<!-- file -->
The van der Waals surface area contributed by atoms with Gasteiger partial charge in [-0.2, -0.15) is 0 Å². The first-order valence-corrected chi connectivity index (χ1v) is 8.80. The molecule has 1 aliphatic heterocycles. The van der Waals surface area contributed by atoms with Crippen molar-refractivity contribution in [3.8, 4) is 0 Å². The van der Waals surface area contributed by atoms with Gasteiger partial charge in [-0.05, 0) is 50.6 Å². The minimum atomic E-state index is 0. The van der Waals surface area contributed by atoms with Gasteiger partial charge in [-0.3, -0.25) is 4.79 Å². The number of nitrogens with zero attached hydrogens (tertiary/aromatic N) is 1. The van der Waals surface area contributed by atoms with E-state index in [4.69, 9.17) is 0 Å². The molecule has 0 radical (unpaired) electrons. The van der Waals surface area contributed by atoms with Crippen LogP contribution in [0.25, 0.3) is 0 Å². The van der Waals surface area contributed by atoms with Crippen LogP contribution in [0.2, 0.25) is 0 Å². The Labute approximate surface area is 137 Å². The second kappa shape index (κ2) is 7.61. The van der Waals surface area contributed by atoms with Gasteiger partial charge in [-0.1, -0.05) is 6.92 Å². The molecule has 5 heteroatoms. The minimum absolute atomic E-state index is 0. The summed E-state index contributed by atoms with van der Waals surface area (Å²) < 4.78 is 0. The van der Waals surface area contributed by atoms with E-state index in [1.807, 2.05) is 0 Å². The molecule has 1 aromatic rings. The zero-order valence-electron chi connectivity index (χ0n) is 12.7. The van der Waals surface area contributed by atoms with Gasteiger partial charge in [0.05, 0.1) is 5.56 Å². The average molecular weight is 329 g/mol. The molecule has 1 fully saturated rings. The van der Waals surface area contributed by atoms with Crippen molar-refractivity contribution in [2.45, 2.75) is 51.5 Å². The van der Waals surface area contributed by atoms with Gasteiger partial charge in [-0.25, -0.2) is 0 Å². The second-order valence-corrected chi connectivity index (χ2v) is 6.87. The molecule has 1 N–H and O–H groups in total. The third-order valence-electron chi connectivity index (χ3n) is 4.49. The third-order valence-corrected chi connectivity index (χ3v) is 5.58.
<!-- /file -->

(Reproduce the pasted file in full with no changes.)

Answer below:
The van der Waals surface area contributed by atoms with Gasteiger partial charge in [-0.2, -0.15) is 0 Å². The first-order valence-corrected chi connectivity index (χ1v) is 8.80. The molecule has 1 aliphatic heterocycles. The van der Waals surface area contributed by atoms with Crippen molar-refractivity contribution in [3.8, 4) is 0 Å². The van der Waals surface area contributed by atoms with Gasteiger partial charge in [-0.05, 0) is 50.6 Å². The minimum atomic E-state index is 0. The van der Waals surface area contributed by atoms with Gasteiger partial charge in [-0.3, -0.25) is 4.79 Å². The number of nitrogens with zero attached hydrogens (tertiary/aromatic N) is 1. The van der Waals surface area contributed by atoms with E-state index in [4.69, 9.17) is 0 Å². The molecule has 0 radical (unpaired) electrons. The van der Waals surface area contributed by atoms with Crippen LogP contribution in [0.25, 0.3) is 0 Å². The van der Waals surface area contributed by atoms with Crippen LogP contribution in [0.2, 0.25) is 0 Å². The Labute approximate surface area is 137 Å². The second kappa shape index (κ2) is 7.61. The van der Waals surface area contributed by atoms with Gasteiger partial charge in [-0.1, -0.05) is 6.92 Å². The molecule has 5 heteroatoms. The minimum absolute atomic E-state index is 0. The summed E-state index contributed by atoms with van der Waals surface area (Å²) < 4.78 is 0. The van der Waals surface area contributed by atoms with E-state index in [1.807, 2.05) is 0 Å². The molecule has 1 aromatic rings. The zero-order valence-electron chi connectivity index (χ0n) is 12.7. The van der Waals surface area contributed by atoms with Gasteiger partial charge in [0.05, 0.1) is 5.56 Å². The average molecular weight is 329 g/mol. The molecule has 1 fully saturated rings. The van der Waals surface area contributed by atoms with Crippen molar-refractivity contribution in [2.45, 2.75) is 51.5 Å². The van der Waals surface area contributed by atoms with Gasteiger partial charge in [-0.25, -0.2) is 0 Å². The second-order valence-corrected chi connectivity index (χ2v) is 6.87. The molecule has 1 N–H and O–H groups in total. The third-order valence-electron chi connectivity index (χ3n) is 4.49. The third-order valence-corrected chi connectivity index (χ3v) is 5.58.